Did you even play for Munster if you never slogged it out away to Castres?

While that question is rhetorical in a sense, it's hard to argue with anyone who simply answers "No".

This evening, several of Munster's future core will encounter that fierce rite of passage for the first time; Gavin Coombes and Jack Crowley in the starting team, Craig Casey and John Hodnett among several young prospects off the bench.

To a man, almost every Munster great has experienced the away trip to Castres, the kind of game where boys become men.

Conor Murray and Peter O'Mahony had their first taste of it 11 years ago, albeit with the game taking place in Toulouse, as Ronan O'Gara's long-range drop goal - for the second week in a row - saw Munster stage a smash-and-grab win with the clock in the red.

Simon Zebo, Chris Farrell, Tadhg Beirne, Dave Kilcoyne and Keith Earls have all experienced the baying Stade Pierre Fabre crowd in recent years, 12,500 of them crammed into one of the pokiest grounds in the French Top14.

As has been mentioned pretty much every time these sides have met in the last decade, Munster against Castres is the most frequent pairing in the 27-year history of the Heineken Champions Cup.

Tonight's meeting in the south of France will be the 18th instalment, and while Castres have only won four of the previous 17 games between the pair, records are slightly skewed by Munster's dominance at Thomond Park.

When they meet in France, things are different. Four wins apiece and one draw in 2017, a proper rivalry.

Munster's players celebrate a 29-32 win away to Castres in October 2000

With Castres being Munster's most frequent opponent in this competition, it's also appropriate that they were the province's first away day, way back in 1995.

And in keeping with Munster's early years of Heineken Cup rugby, it was dramatic and it was heartbreaking. They were leading 12-9 late in the game courtesy of four Ken Smith penalties, and were on the verge of a place in the semi-final of the up-start tournament.

But Nicolas Combes scored a try, with current France coach Laurent Labit adding a conversion and a penalty, Castres winning 19-12 and sewing the seeds of heartbreak for years to come.

Munster had to wait nearly five years for their second crack at Castres, but by the time they parked up at Stade Pierre Fabre in October 2000 they were a force to be reckoned with.

In 1995 they had been a team cobbled together from the All-Ireland League's best, the half a decade since had seen the explosion of professional rugby. Munster were a fully-fledged team and a brand, coming off the back of their breakthrough year when they reached the final of the Heineken Cup the previous season.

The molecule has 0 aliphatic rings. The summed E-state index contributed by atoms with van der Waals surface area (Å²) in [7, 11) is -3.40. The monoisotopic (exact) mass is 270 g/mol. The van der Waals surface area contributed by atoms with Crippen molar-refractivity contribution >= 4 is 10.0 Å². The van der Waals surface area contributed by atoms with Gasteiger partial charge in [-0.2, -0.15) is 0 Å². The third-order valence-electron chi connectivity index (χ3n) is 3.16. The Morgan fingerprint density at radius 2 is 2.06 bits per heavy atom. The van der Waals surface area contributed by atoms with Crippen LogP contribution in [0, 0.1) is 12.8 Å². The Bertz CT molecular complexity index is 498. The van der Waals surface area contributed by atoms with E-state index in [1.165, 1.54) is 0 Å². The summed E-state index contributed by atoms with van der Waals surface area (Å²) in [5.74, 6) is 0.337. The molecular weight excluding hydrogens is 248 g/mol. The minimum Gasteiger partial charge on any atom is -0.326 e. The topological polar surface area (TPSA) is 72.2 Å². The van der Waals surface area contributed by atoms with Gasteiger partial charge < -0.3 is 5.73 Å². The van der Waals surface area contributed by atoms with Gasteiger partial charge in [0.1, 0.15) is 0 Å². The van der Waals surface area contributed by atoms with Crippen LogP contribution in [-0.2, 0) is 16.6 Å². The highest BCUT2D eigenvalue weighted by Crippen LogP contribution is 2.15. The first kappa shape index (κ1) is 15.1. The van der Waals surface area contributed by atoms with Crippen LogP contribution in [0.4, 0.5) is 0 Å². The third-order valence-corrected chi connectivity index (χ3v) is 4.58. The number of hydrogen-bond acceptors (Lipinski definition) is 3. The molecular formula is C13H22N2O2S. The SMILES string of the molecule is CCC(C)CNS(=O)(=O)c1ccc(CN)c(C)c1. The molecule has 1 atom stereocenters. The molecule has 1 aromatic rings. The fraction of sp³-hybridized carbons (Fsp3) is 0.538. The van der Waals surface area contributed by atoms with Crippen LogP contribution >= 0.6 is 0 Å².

The next 18 months would arguably mark the peak of their rivalry; five meetings between October 2000 and April 2002, all five games decided by 10 points or less, and some off the ball incidents that would ultimately create the simmering tension we still have today.

That October 2000 meeting in France was Munster at their dramatic best, starting the game like a team that got their time zones mixed up, and falling 20-6 behind. But Ronan O'Gara dragged them back into it, keeping them ticking over with his boot before setting up Anthony Horgan to score a try, and it was O'Gara himself who went over for another late try as Munster claimed a dramatic 29-32 win on the road.

Their next two meetings were on home turf for Munster, who earned a pair of wins at Musgrave and Thomond Park respectively, the second of which was a 28-23 nailbiter that saw the lead switch hands seven times.

It was their January 2002 clash in France that saw a few more logs thrown onto the fire.

Munster's players were dejected when they lost to Castres in January 2002, but they would get their revenge later that season

Having won five from five in the pool stage, including that back-and-forth encounter at Thomond Park earlier in the season, Munster traveled to their familiar opponents knowing a win, a draw, or a defeat by four points or less would see them top their pool and secure a home quarter final.

As fate would have it, a David Wallace try heading towards injury time had seen Munster pull within three at 13-16, a defeat which would still have been enough for Munster to qualify as the pool winners based on their aggregate score against Castres.

But just as everyone was getting up to speed on the permutations, Eric Artiguste's pass to Olivier Sarramea caught out Anthony Horgan, Sarramea scampering away to make it an eight point game six minutes into injury time.

The final whistle was only the start of the drama, with things getting ugly in the following days. Peter Clohessy claimed he was bitten on the arm by Castres back row Ismaella Lassissi after a coming-together at a scrum. Munster made an official citing, and the French side responded with a citing of their own, alleging that Lassissi had been the victim of racist abuse by the Munster prop, something he and Munster strongly denied.

With Clohessy due to retire that summer, it was potentially a career-ending charge, but he was subsequently cleared by the ERC after Lassissi and Castres formally withdrew the allegation. Lassissi was suspended for 12 months for the bite, before it was overturned on appeal.

They were likely sick of the sight of each other by then, but within three months they would renew rivalries, this time in the neutral setting of Beziers in the south of France.